A few months ago, Moeez Javed Rizvi reached out to Spocket with the aim of expanding his business to newer regions. He had just set up a manufacturing unit in the US, and while researching ways to increase sales, struck the concept of dropshipping.
Spocket offered the right combination of low effort and optimistic returns that he was looking for. With B2C, he was spending quite some funds on marketing--with Spocket, he could make extra on the side with no additional effort. Retailers who sold his product would be running ads and marketing the product, while all he had to do was ship the product to the customer.
This was perfect.
Spocket and Moeez were going to be the perfect fit.
But let us rewind a bit to Moeez’s product and the beginning of his brand.
The year was 2012, and the country of Pakistan had endured heavy floods. Moeez Javed Rizvi, a design student, decided to raise money for the flood victims by selling print-on-demand T-shirts. The mechanism of it had been already set into motion: the manufacturing unit, the process around production and distribution were all ready.
All he had to do was get those orders.
He decided to email 100s of newspapers, with complete details of his mission and the launch date of his store.
27 April 2012.
Over 500 orders made their way to his store on the very first day. He had 16 T-shirts ready: expecting a low response. Blown away by the number of orders, he spent the following days on calls, making arrangements.
This was influencer marketing for 2012, and it worked. While he had decided to produce T-shirts simply to provide assistance to victims of the floods, the continued brilliant response for his products nudged him to a full-fledged business.
Once Moeez had graduated and business in Pakistan was flourishing, he wanted to reach out to new markets abroad.
At this point, he had moved to printing t-shirts full time. He had stabilised his B2C business with a good tidy number of orders coming in within Pakistan. But he wanted ways to scale this, and the obvious solution had popped up.
He was going to ship to the US and Europe. Searching for an easy transition, he hit upon Spocket. He was looking into different ways people did online retail, and he found dropshipping. Never having heard the term before, he delved into research.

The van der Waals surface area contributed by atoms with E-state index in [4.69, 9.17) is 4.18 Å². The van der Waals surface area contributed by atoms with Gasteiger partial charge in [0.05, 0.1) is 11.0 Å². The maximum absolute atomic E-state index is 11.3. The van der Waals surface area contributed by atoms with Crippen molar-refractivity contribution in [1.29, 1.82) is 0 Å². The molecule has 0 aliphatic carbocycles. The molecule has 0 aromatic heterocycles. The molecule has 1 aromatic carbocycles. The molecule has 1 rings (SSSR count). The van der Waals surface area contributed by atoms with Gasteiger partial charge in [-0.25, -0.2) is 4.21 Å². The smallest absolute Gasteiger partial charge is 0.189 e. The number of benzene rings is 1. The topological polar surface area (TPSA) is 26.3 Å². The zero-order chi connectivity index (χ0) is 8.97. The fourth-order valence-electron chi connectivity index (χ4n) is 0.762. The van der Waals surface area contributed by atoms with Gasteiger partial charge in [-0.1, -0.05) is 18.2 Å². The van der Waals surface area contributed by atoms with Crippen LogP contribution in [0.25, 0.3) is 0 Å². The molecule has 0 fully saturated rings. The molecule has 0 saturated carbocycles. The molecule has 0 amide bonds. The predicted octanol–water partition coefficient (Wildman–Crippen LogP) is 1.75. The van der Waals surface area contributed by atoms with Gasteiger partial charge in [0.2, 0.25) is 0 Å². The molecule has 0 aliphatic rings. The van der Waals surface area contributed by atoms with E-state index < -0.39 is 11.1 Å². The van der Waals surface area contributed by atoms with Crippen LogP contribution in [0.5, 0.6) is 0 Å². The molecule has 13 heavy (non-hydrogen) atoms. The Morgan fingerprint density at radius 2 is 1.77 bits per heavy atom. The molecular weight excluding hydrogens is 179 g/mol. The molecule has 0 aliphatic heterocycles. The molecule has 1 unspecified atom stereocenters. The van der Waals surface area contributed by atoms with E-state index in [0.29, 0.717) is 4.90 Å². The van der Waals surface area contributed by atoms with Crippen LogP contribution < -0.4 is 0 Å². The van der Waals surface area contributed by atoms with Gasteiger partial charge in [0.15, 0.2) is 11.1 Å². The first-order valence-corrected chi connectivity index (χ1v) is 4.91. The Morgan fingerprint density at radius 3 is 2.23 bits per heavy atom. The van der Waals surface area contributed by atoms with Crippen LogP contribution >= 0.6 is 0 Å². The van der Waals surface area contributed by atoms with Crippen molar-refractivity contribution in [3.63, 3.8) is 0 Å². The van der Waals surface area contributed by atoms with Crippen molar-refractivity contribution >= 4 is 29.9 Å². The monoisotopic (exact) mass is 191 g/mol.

He thought his business would be the perfect backdrop for dropshipping and thus, began looking into apps that allowed suppliers to sell to dropshippers. From all the available options, Spocket seemed the best fit.
Spocket was essentially connecting suppliers to retailers for free: suppliers could list their products on their platform and retailers would sell them. Their focus was on the US and Europe, so this aligned perfectly with Moeez’s goals.
The rest of the process was similar to B2C--packaging and shipping! Moeez spent a night learning about the dropshipping model, and then applied for a spot on the website. Mannat, the supplier relationship manager for Spocket responded once she had gone over his documents and inventory.
Two interviews, a few emails and a couple test orders later, he had been approved as a seller on Spocket. The main criteria was to test out the quality of the products, the shipping time and the packaging. Once all the logistics were worked out, with little hassle, he was ready.
Now, he could start selling his products via a third party retailer.
Moeez says that once he had gotten approved, the process of uploading products was incredibly easy. The tech team of Spocket simply integrated his existing Shopify store to the Spocket platform, which allowed him to sit back and wait for the orders. First, a batch of his products were added to Spocket, and subsequently, all of them were onboarded.
Once he was onboarded, he was able to view the products that people were pushing most, and the number of shops pushing his products. Sales started off slow, but once all of his products were up on Spocket and he had good exposure, they started picking up pace.